Kim Hyun-sook’s daughter was just two years old when she was forced to leave her behind in North Korea, fleeing during the country’s armed conflict with the South. When the 90-year-old was finally reunited with her child, in 2015 – the last reunion of separated Korean families to be permitted by the North and South Korean governments – she was shocked: “I saw an exhausted old woman. She looked as old as me, as though she were my sister and not my daughter. I had to ask her, ‘Are you Chun-buk?’”
When North and South Korea agreed that the former could take part in the Seoul Winter Olympic Games, which will open on Friday, and even appear together at the inauguration parade, Hyun-sook was delighted. The mother of five, who lives in the South Korean capital, thought this was a small step toward reunifying the two countries and perhaps a new opportunity to reunite families separated by the war. But now, she says, she is “disappointed.”
North Korea has become one of the protagonists of Seoul 2018 before it has even begun. Its participation in the Games, which have been nicknamed “the peace Olympics” by the South, has been both sudden and unexpected. It has sent athletes to compete, musicians to perform in concerts, and hundreds of supporters to cheer on the teams. The head of state, Kim Yong-nam, has also agreed to attend the inauguration ceremony. He will be the highest official North Korea has ever sent to the south.
But as tensions rise over the North Korean nuclear program, and a military parade planned in the capital Pyongyang for Thursday, people in the South – where there is increasingly less support for reunification – are skeptical about the participation of the North in the Olympics. According to polls, 72% don’t see the joint presentation favorably.
Others, such as Kim and many other separated families, simply feel hurt. As part of last month’s negotiations, Seoul asked for separated families be allowed to reunite, but Pyongyang said they would only agree if South Korea handed over 13 North Korean deserters. “The attitude of the North is very disappointing. They also impose conditions and then change them according to what suits,” says Hyun-sook.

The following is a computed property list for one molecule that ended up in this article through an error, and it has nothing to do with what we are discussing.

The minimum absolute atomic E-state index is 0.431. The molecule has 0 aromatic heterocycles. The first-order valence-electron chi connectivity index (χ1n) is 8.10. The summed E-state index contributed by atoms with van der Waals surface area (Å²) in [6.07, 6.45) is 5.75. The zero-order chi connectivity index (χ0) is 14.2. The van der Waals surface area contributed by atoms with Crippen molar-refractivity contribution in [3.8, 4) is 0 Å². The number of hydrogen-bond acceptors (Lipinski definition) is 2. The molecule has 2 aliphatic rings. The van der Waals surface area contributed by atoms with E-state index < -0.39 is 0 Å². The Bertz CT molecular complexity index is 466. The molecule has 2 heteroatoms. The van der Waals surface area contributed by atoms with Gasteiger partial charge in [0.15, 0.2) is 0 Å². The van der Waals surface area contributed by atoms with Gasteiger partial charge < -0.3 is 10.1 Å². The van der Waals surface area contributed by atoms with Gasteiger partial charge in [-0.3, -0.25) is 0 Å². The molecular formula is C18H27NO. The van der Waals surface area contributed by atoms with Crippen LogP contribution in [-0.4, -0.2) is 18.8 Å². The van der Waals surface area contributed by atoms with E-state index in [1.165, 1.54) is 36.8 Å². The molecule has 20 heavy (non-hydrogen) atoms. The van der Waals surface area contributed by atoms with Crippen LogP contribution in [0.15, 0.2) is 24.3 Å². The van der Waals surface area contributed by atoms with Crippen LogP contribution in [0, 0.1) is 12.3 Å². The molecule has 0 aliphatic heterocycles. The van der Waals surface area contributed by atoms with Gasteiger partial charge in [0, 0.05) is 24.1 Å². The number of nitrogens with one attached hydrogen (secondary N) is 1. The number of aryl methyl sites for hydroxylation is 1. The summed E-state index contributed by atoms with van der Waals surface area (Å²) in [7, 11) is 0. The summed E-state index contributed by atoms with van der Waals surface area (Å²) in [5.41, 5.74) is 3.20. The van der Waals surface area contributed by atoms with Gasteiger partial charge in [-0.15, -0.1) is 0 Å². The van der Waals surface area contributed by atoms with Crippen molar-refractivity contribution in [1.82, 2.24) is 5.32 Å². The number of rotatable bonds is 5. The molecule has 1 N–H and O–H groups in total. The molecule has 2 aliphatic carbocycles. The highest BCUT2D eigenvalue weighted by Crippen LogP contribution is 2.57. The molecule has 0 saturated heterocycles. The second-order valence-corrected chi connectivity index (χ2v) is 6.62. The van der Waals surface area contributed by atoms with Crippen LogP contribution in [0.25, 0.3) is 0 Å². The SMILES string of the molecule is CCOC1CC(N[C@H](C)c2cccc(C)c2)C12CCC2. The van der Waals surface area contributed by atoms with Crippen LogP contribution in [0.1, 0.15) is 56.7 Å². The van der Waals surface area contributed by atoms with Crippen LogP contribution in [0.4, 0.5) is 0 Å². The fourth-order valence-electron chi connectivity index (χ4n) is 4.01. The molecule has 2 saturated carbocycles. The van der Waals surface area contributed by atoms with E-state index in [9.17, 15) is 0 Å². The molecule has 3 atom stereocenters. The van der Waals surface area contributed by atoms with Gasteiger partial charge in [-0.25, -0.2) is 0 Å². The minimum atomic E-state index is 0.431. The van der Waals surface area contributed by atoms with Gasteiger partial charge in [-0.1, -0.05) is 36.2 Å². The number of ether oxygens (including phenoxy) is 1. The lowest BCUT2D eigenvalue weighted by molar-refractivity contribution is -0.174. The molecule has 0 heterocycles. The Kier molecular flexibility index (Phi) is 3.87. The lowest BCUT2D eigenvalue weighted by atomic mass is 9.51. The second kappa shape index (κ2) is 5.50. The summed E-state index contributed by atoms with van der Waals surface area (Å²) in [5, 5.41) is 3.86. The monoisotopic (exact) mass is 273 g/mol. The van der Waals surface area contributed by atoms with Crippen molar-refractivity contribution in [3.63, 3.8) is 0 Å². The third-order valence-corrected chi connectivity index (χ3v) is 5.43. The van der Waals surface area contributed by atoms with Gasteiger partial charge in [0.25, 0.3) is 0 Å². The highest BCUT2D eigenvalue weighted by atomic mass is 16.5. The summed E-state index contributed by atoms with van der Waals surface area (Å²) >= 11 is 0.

72% of South Koreans don’t have a favorable opinion of North Korea’s participation in the Games
Fewer than 60,000 South Koreans are listed on the registry of families separated by the war, a number that has dropped significantly from the 130,000 who were initially included. Almost 4,000 people on the list died last year, according to data from the Unification Ministry. Around 62% are over the age of 80.
“It is urgent for them to have a reunion,” says Kim Duck-soon, who governs one of South Korea’s northern provinces. “Many of them don’t have much time left.”
Cases such as that of Hyun-sook, who has been able to see her daughter again, are rare. South Korea uses a lottery system to select the participants of the reunions, which are organized by the International Red Cross. Between the 1980s and now, there have been only 21 family reunions, involving 20,000 people. The rest were left out.
Kim Jeong, an 87-year-old from the northern province of Hamkyung, has applied “seven or eight times” but has never been chosen. All of his family – his parents, brothers and sisters – stayed in North Korea. He arrived alone in the South when he was 19 years old. “For years, I would fall asleep every night crying,” he explain. “I have always wanted to see them again but nothing has happened yet. And I don’t know if it ever will.”
Hyun-sook’s family reunion was made possible because her granddaughter, who has a good position within the North Korean government, requested it. After the initial surprise over her daughter’s appearance, Hyun-sook says they had a stilted conversation, something other participants have described. What they were able to talk about during their 12-hour reunion in a hotel on the North Korean side of the border was strictly controlled and supervised. The amount of money South Koreans can give to their family in the North is also limited. “And in our case, too much time had passed without contact. We were like two strangers, we couldn’t feel like mother and daughter.”
Despite this, Hyun-sook was so excited she lost her voice for three days after she returned to Seoul. And although there will be no more family reunions – at least for the moment – she is hopeful that she will see her daughter again. Hyun-sook says she has prayed for years for reconciliation between the North and the South “because it was the only way of getting her back.” This Winter Olympics she will not see her daughter but, she says, “I hope and I desire that in the future, we will meet again.”
English version by Melissa Kitson.